Saturday, February 27, 2010

Eric Paul Shaffer on Plot and Star-Gazing

Is there a plot in your novel?

The metaphor for the use of plot in traditional fiction is a train ride: start at this station, move along the tracks, sidings, and stations, and end at the destination station. The metaphor for the use of plot in Burn & Learn is star-gazing: there are multiple lights of differing magnitudes that appear in various places in the visible sky, and they make patterns based on the images you can see there or draw there or create there by joining those points together. You can create new constellations or you can apply the ones that seem most obvious. You can compare all of the brightest to each other or you can read them from west to east, north to south, or in a spiral that starts from whichever star you think is the pole star. The meaning is what you make of it; the making readers do is as important as the text, probably more important. Burn & Learn, therefore, is not only a title; it’s the first rule in reading the novel.

As you know, I like to challenge my readers with truth they may prefer to ignore, depicting characters with incurable illness, prejudice, anger, selfishness, and so forth. I believe you kick it up a level and challenge them to change they way they read. I want to tell readers that while your answers sound scholarly, Burn & Learn is a whole lot of fun. It has a playful spirit, with a mix of observation and insight that just makes me laugh. Is that okay?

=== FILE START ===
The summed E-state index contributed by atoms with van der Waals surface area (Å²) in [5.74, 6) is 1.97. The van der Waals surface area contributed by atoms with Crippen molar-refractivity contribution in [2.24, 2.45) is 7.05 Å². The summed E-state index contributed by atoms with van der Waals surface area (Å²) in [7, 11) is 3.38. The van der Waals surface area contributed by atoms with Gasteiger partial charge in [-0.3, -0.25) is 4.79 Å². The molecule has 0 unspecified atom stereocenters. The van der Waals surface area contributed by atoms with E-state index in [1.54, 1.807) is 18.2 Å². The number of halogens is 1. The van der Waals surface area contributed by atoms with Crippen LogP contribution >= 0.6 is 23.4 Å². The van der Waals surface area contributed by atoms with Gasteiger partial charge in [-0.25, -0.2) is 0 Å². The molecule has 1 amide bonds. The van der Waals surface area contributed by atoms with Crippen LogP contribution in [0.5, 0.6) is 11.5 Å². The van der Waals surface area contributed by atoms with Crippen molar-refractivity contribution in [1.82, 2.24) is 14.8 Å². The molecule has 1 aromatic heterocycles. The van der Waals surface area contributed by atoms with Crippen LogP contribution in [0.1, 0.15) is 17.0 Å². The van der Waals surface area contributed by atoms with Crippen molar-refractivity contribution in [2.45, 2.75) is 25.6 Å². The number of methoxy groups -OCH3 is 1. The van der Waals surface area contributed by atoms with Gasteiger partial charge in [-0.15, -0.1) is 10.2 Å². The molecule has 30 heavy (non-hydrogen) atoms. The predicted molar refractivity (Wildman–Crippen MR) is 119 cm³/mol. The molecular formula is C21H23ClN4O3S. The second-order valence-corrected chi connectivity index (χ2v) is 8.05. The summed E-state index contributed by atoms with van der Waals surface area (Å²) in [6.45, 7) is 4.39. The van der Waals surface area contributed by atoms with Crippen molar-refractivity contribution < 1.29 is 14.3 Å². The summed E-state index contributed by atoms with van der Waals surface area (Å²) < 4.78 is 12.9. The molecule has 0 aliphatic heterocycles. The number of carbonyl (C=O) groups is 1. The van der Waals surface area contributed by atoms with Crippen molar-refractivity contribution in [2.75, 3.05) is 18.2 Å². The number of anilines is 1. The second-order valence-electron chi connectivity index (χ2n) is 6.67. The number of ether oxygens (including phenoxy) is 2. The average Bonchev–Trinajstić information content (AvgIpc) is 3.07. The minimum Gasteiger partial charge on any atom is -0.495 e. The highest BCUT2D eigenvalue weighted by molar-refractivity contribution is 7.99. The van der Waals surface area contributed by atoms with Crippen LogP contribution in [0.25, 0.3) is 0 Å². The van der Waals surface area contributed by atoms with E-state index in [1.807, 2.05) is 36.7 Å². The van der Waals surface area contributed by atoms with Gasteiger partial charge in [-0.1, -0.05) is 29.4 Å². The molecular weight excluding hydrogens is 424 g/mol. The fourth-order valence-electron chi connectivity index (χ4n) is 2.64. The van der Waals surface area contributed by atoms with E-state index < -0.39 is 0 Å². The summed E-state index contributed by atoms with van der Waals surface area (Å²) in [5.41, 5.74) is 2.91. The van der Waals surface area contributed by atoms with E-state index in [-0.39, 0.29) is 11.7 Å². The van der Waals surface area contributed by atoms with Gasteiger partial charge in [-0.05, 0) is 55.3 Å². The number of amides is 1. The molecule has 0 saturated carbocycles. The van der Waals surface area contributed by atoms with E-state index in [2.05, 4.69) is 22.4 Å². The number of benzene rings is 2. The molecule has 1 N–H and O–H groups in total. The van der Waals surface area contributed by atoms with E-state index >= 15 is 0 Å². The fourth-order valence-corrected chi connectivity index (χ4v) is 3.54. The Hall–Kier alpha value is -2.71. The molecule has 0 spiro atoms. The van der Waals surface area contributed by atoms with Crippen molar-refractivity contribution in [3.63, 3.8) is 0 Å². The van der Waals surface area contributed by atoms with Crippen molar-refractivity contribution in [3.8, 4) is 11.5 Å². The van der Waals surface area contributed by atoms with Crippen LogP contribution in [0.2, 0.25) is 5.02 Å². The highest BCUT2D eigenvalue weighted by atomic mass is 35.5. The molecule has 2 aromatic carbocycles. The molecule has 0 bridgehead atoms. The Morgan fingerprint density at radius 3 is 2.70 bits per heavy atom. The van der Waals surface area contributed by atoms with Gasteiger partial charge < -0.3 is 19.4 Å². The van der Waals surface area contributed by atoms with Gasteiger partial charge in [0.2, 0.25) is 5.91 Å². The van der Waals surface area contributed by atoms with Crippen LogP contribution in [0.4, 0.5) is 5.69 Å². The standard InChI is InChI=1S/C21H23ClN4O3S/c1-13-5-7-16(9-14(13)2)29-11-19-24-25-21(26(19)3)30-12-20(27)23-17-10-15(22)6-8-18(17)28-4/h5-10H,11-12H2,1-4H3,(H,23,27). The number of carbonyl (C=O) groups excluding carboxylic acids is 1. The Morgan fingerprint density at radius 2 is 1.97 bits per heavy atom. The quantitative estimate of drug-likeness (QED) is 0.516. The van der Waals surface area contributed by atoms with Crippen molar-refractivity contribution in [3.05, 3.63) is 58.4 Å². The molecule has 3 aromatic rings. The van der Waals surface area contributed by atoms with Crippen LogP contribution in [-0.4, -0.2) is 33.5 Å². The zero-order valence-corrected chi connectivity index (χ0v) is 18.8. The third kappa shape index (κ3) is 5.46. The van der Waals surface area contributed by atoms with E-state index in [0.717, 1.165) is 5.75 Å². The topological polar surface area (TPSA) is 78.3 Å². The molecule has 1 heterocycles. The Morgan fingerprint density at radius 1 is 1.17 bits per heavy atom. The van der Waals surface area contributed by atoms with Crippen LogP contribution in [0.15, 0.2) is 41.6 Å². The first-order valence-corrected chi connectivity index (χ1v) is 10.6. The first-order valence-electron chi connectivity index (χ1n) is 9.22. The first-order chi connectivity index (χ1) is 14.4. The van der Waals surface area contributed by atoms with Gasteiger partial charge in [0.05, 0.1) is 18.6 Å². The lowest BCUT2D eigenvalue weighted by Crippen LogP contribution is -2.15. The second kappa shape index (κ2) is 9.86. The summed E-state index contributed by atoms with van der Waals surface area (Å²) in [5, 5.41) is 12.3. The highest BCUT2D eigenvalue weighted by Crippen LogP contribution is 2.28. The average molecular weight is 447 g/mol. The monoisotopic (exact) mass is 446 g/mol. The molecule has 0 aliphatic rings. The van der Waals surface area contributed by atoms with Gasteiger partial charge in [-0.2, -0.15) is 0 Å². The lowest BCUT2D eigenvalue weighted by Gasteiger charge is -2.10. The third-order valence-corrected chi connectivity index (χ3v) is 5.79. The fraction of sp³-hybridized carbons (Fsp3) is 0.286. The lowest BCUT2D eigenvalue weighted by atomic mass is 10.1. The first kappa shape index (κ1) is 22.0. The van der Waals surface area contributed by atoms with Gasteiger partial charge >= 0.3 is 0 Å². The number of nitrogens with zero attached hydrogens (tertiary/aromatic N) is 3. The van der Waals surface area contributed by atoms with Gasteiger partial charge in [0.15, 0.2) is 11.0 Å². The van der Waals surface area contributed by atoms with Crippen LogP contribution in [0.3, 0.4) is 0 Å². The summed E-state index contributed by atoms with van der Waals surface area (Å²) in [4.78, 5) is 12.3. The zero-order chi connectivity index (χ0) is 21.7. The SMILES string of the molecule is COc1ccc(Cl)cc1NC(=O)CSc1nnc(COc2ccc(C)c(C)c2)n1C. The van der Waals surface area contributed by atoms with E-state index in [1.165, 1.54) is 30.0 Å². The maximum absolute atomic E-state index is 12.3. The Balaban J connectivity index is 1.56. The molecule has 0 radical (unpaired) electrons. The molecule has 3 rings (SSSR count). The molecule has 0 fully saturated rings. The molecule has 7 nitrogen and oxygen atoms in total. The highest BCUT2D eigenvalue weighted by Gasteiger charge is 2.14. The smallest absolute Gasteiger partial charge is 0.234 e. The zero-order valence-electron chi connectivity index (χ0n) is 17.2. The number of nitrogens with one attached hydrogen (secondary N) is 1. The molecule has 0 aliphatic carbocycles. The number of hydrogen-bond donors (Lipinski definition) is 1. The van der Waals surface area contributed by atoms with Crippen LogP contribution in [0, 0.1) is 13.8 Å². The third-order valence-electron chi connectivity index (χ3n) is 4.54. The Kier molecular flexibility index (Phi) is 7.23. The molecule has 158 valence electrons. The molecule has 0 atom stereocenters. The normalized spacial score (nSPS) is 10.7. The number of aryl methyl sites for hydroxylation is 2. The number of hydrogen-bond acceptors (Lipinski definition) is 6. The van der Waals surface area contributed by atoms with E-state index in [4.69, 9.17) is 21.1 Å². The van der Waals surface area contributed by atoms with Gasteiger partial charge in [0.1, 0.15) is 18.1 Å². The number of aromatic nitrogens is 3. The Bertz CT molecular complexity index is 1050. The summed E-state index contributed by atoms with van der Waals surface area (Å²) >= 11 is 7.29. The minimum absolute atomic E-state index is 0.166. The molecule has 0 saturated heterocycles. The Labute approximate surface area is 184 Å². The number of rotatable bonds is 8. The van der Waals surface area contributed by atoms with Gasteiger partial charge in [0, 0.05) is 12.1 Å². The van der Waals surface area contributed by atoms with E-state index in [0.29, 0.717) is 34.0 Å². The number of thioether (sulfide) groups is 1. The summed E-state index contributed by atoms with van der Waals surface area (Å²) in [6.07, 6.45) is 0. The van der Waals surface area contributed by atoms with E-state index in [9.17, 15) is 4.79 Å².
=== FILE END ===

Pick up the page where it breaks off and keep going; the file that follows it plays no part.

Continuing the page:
That is more than okay; I will be delighted when you do that. I especially like the idea that Burn & Learn challenges the way they read. I believe that reading is a much more active activity than we commonly believe, and I hope my novel invigorates its readers.

This photo shows one of my favorite yanejishi because of his demented expression of fear and ferocity with a trace of a smile.

I like his playful spirit, too. Thanks so much for the interview, Eric.

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